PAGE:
Balbharti 12th Maharashtra State Board Maths Solutions Book Pdf Chapter 7 Probability Distributions Ex 7.1 Questions and Answers.

## Maharashtra State Board 12th Maths Solutions Chapter 7 Probability Distributions Ex 7.1

Question 1.

Let X represent the difference between a number of heads and the number of tails when a coin is tossed 6 times. What are the possible values of X?

Solution:

When a coin is tossed 6 times, the number of heads can be 0, 1, 2, 3, 4, 5, 6.

The corresponding number of tails will be 6, 5, 4, 3, 2, 1, 0.

∴ X can take values 0 – 6, 1 – 5, 2 – 4, 3 – 3, 4 – 2, 5 – 1, 6 – 0

i.e. -6, -4, -2, 0, 2, 4, 6.

∴ X = {-6, -4, -2, 0, 2, 4, 6}.

Question 2.

An urn contains 5 red and 2 black balls. Two balls are drawn at random. X denotes the number of black balls drawn. What are the possible values of X?

Solution:

The urn contains 5 red and 2 black balls.

If two balls are drawn from the urn, it contains either 0 or 1 or 2 black balls.

X can take values 0, 1, 2.

∴ X = {0, 1, 2}.

Question 3.

State which of the following are not the probability mass function of a random variable. Give reasons for your answer.

Solution:

P.m.f. of random variable should satisfy the following conditions:

(a) 0 ≤ p_{i} ≤ 1

(b) Σp_{i} = 1.

(i)

(a) Here 0 ≤ p_{i} ≤ 1

(b) Σp_{i} = 0.4 + 0.4 + 0.2 = 1

Hence, P(X) can be regarded as p.m.f. of the random variable X.

(ii)

P(X = 3) = -0.1, i.e. P_{i} < 0 which does not satisfy 0 ≤ P_{i} ≤ 1

Hence, P(X) cannot be regarded as p.m.f. of the random variable X.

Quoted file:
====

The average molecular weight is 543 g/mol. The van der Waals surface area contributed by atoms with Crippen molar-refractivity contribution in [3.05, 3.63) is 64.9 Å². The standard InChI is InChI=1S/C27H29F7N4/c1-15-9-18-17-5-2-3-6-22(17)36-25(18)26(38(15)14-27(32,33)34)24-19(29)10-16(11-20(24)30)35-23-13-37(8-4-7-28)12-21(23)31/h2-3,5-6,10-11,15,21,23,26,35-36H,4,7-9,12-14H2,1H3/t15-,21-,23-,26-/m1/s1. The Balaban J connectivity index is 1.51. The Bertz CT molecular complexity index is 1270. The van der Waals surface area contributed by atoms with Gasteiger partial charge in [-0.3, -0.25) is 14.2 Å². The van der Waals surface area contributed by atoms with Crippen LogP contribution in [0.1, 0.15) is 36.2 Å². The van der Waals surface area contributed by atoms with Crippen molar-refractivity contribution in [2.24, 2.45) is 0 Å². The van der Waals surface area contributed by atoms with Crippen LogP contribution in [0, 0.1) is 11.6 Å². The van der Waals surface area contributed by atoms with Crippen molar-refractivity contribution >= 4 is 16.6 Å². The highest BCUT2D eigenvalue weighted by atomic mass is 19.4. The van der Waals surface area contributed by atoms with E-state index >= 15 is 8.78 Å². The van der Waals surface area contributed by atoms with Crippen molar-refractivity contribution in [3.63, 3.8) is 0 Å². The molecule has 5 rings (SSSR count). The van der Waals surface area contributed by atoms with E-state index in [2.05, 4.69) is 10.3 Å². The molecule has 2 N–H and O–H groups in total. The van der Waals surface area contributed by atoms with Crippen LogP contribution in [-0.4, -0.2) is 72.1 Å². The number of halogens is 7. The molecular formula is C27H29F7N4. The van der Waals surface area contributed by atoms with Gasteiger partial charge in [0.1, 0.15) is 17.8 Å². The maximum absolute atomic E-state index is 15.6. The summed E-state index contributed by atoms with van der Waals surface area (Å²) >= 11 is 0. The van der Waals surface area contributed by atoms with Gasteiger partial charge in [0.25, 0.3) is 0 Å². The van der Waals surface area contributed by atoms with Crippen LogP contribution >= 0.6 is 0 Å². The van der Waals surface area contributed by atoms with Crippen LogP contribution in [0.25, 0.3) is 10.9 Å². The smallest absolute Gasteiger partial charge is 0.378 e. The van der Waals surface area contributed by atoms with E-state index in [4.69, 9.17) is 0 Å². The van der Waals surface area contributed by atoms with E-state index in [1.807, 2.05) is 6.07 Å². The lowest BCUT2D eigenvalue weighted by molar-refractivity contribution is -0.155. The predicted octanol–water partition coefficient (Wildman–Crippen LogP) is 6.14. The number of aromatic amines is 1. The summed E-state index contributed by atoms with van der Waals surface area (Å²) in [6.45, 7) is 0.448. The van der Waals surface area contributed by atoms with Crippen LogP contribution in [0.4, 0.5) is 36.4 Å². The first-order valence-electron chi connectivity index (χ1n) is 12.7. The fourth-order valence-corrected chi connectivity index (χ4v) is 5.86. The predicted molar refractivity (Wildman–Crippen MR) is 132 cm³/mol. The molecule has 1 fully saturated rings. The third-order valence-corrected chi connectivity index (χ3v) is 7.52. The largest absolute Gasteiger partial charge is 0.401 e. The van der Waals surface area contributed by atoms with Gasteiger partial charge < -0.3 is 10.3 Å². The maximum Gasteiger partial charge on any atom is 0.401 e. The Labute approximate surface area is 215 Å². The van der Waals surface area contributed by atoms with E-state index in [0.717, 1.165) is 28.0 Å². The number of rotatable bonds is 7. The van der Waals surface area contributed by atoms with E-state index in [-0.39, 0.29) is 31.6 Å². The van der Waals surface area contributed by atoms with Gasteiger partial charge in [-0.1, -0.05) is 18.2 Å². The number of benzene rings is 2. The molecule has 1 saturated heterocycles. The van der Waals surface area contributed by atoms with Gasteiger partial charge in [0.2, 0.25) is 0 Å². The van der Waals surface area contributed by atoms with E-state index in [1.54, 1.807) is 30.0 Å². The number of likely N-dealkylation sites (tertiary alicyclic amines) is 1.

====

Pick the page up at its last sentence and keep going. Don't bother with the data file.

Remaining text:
(iii)

(a) Here 0 ≤ p_{i} ≤ 1

(b) ∑p_{i} = 0.1 + 0.6 + 0.3 = 1

Hence, P(X) can be regarded as p.m.f. of the random variable X.

(iv)

Here ∑p_{i} = 0.3 + 0.2 + 0.4 + 0 + 0.05 = 0.95 ≠ 1

Hence, P(Z) cannot be regarded as p.m.f. of the random variable Z.

(v)

Here ∑p_{i} = 0.6 + 0.1 + 0.2 = 0.9 ≠ 1

Hence, P(Y) cannot be regarded as p.m.f. of the random variable Y.

(vi)

(a) Here 0 ≤ p_{i} ≤ 1

(b) ∑p_{i} = 0.3 + 0.4 + 0.3 = 1

Hence, P(X) can be regarded as p.m.f. of the random variable X.

Question 4.

Find the probability distribution of

(i) number of heads in two tosses of a coin.

(ii) number of tails in the simultaneous tosses of three coins.

(iii) number of heads in four tosses of a coin.

Solution:

(i) For two tosses of a coin the sample space is {HH, HT, TH, TT}

Let X denote the number of heads in two tosses of a coin.

Then X can take values 0, 1, 2.

∴ P[X = 0] = P(0) = \(\frac{1}{4}\)

P[X = 1] = P(1) = \(\frac{2}{4}\) = \(\frac{1}{2}\)

P[X = 2] = P(2) = \(\frac{1}{4}\)

∴ the required probability distribution is

(ii) When three coins are tossed simultaneously, then the sample space is

{HHH, HHT, HTH, THH, HTT, THT, TTH, TTT}

Let X denotes the number of tails.

Then X can take the value 0, 1, 2, 3.

∴ P[X = 0] = P(0) = \(\frac{1}{8}\)

P[X = 1] = P(1) = \(\frac{3}{8}\)

P[X = 2] = P(2) = \(\frac{3}{8}\)

P[X = 3] = P(3) = \(\frac{1}{8}\)

∴ the required probability distribution is

(iii) When a fair coin is tossed 4 times, then the sample space is

S = {HHHH, HHHT, HHTH, HTHH, THHH, HHTT, HTHT, HTTH, THHT, THTH, TTHH, HTTT, THTT, TTHT, TTTH, TTTT}

∴ n(S) = 16

Let X denotes the number of heads.

Then X can take the value 0, 1, 2, 3, 4

When X = 0, then X = {TTTT}

∴ n(X) = 1

∴ P(X = 0) = \(\frac{n(X)}{n(S)}=\frac{1}{16}\)

When X = 1, then

X = {HTTT, THTT, TTHT, TTTH}

∴ n(X) = 4

∴ P(X = 1) = \(\frac{n(X)}{n(S)}=\frac{4}{16}=\frac{1}{4}\)

When X = 2, then

X = {HHTT, HTHT, HTTH, THHT, THTH, TTHH}

∴ n(X) = 6

∴ P(X = 2) = \(\frac{n(X)}{n(S)}=\frac{6}{16}=\frac{3}{8}\)

When X = 3, then

X = {HHHT, HHTH, HTHH, THHH}

∴ n(X) = 4

∴ P(X = 3) = \(\frac{n(X)}{n(S)}=\frac{4}{16}=\frac{1}{4}\)

When X = 4, then X = {HHHH}

∴ n(X) = 1

∴ P(X = 4) = \(\frac{n(X)}{n(S)}=\frac{1}{16}\)

∴ the probability distribution of X is as follows:

Question 5.

Find the probability distribution of a number of successes in two tosses of a die, where success is defined as a number greater than 4 appearing on at least one die.

Solution:

When a die is tossed twice, the sample space s has 6 × 6 = 36 sample points.

∴ n(S) = 36

The trial will be a success if the number on at least one die is 5 or 6.

Let X denote the number of dice on which 5 or 6 appears.

Then X can take values 0, 1, 2.

When X = 0 i.e., 5 or 6 do not appear on any of the dice, then